A zander is a stunning species that puts up a good fight when you catch one. So why do people say you have to kill Zander in the UK when you catch one and is this true? Zander are now found in several of our waterways in the UK. Canals in particular are a bit of a haven for them and some stretches can provide some really good sport. So do we have to kill them? After all, a lot of predator anglers love to catch them.

Why Kill Zander?

Here in the UK, it is illegal to return any zander back to the water if the fishery owners don’t have a special license. You are supposed to kill any zander that you catch. This is regardless of whatever size the fish is. The reason behind this is that the zander is an invasive species. This means that the fish doesn’t originate from the UK and can cause an upset in the ecosystem. Invasive species in general often mess up the food chain, which in turn can endanger any of our native species.

Gudgeon and roach are high on the Zanders menu and they say these are usually the first to suffer.

A shoal of gudgeon
They say zander kill of Gudgeon populations, I’m not so sure

If you are caught returning one you could land yourself a hefty fine. Even though this is the law, a lot of anglers don’t believe in killing zander and will put them back anyway. I must admit that I don’t believe in killing them either.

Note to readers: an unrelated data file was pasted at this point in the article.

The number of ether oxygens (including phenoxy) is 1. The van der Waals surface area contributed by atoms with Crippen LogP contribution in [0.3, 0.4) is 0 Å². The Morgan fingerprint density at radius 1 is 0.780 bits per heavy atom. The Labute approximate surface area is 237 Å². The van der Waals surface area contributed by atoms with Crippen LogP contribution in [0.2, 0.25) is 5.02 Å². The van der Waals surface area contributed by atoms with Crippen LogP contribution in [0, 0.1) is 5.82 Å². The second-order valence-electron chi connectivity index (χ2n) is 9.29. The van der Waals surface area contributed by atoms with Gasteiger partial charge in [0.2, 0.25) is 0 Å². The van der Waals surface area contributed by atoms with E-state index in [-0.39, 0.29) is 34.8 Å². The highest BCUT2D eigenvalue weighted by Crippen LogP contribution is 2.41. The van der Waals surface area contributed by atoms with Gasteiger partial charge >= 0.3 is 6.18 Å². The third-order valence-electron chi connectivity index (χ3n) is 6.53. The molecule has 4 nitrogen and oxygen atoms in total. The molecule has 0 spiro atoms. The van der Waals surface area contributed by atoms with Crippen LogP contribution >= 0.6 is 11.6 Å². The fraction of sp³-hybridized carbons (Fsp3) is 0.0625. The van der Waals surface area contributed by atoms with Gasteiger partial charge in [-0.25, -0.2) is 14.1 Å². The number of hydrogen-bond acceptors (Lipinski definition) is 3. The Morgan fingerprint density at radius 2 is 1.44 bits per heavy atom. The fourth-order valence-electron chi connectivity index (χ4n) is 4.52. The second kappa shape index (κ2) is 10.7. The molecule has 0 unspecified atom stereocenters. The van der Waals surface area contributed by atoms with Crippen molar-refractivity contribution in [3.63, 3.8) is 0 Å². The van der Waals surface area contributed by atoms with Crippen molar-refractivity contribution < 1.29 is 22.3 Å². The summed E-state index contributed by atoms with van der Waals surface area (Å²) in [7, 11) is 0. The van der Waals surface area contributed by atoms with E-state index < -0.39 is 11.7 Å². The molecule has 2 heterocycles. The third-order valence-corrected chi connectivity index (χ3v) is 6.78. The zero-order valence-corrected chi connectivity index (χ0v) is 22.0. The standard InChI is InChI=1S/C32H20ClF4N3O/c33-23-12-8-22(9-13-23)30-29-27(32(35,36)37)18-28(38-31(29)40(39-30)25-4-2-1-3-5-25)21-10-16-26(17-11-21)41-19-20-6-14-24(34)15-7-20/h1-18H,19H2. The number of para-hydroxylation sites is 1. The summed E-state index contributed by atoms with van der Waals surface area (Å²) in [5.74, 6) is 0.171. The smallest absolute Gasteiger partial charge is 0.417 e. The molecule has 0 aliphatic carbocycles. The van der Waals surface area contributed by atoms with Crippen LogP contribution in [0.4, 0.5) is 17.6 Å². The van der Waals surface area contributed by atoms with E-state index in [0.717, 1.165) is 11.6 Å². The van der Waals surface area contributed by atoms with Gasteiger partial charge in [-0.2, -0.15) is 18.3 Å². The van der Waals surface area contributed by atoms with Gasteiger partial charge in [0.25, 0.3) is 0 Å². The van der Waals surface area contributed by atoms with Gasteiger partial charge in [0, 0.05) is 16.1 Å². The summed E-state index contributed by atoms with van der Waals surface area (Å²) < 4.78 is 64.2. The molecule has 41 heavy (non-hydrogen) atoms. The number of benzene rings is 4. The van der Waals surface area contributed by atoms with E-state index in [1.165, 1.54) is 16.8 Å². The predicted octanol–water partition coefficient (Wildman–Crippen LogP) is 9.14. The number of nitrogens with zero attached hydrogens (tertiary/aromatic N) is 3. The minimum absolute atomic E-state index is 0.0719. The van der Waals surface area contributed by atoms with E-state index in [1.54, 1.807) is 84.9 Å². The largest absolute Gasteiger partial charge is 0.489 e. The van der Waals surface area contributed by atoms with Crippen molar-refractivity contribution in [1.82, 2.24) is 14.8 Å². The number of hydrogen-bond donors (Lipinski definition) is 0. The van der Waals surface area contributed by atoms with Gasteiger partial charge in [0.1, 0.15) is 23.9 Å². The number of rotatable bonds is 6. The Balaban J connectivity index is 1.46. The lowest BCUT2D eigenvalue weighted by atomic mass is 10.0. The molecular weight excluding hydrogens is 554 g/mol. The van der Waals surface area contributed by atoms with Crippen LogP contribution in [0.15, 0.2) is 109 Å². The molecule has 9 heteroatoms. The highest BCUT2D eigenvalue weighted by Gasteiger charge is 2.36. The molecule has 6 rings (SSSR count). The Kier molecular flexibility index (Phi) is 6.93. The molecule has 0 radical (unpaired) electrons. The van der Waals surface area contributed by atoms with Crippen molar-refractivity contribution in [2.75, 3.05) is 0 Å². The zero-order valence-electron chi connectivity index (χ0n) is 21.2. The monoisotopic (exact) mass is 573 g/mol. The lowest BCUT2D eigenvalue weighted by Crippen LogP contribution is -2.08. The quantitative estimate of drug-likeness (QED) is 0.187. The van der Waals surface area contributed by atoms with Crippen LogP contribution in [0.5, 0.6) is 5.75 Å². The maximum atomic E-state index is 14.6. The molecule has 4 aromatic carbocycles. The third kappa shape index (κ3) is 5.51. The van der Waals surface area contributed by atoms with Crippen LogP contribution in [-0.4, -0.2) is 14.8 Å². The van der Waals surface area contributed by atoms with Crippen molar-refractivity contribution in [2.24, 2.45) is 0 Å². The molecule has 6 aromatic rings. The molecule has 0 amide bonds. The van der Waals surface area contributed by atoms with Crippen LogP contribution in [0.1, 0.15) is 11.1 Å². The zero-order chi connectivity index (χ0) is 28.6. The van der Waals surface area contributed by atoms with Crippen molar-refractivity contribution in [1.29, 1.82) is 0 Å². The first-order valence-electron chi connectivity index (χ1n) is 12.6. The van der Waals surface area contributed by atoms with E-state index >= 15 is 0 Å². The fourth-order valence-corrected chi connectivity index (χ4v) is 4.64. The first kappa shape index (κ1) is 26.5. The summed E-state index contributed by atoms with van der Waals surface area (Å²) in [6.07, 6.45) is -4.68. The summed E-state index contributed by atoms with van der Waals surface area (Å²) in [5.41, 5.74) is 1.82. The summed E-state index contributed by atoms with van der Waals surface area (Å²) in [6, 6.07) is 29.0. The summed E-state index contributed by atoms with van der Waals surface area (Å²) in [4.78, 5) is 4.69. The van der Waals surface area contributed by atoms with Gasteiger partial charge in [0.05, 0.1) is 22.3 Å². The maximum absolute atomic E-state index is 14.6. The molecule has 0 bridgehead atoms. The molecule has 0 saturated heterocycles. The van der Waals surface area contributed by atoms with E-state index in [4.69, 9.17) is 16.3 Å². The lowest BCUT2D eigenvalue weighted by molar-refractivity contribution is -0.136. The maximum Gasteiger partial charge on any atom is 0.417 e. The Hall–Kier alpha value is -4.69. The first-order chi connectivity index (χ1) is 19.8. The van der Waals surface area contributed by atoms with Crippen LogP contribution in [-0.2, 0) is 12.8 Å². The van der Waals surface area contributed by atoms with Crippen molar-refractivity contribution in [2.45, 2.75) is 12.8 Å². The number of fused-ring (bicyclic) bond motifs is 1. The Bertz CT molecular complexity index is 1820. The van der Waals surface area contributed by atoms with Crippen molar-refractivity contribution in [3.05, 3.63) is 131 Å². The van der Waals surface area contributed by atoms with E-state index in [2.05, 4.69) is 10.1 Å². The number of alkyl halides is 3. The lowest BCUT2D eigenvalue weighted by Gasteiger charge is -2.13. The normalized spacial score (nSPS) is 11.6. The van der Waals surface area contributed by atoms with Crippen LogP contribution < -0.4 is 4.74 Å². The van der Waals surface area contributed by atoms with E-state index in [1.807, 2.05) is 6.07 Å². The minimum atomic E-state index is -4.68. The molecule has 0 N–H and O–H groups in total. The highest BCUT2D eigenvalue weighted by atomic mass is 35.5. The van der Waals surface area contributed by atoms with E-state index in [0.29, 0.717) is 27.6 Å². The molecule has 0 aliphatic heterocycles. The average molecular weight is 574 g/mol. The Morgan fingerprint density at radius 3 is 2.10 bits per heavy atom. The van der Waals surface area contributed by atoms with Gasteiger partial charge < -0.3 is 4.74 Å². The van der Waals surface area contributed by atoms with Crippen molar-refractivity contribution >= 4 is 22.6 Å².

The zander has been in the UK for many years now and are here to stay in my eyes. They are well established in our waterways and have found their place in our ecosystem. well, that’s what I think anyway.

Why Do Zander Fish Get Electrocuted?

If you spend time on canals you may have seen boats traveling along electrocuting the water. This isn’t done to kill fish as such, it is done to stun the fish. All stunned fish will rise to the surface, where the bigger zander can be taken out and killed. This is done to keep the number of fish down to a manageable level.

The thing is, the small zander are left alone, and in turn, these fish seem to thrive. Not only that, but if you are an angler you may find once the canal gets zapped the fishing goes downhill.

I go predator fishing on the Grand Union Canal quite a lot. When it last got zapped it didn’t fish properly for just over 3 months.

Zapping the water does seem to mess all the fish up for a fair while. And let’s face it, it doesn’t seem to affect the numbers of zander in our waters. So is it worth doing? I’m not so sure.

What Happens To The Zander Fish When They Are Killed?

As sad as it seems, organisations such as the Canal and Rivers Trust (CRT) permit independent companies such as MEM to cull the zander on their waters. Culling means killing a certain amount of a species to keep the numbers down.

But what do they do with all the zander that have been killed? Well apparently a lot of them get sold onto places such as Billingsgate fish market. These get snapped up by restaurant owners (apparently). I don’t know about you, but I would not want to eat anything that comes from a canal. A river maybe, but certainly not a canal.

2 zander fillets on a chopping board
Prepared zander fillets ready to eat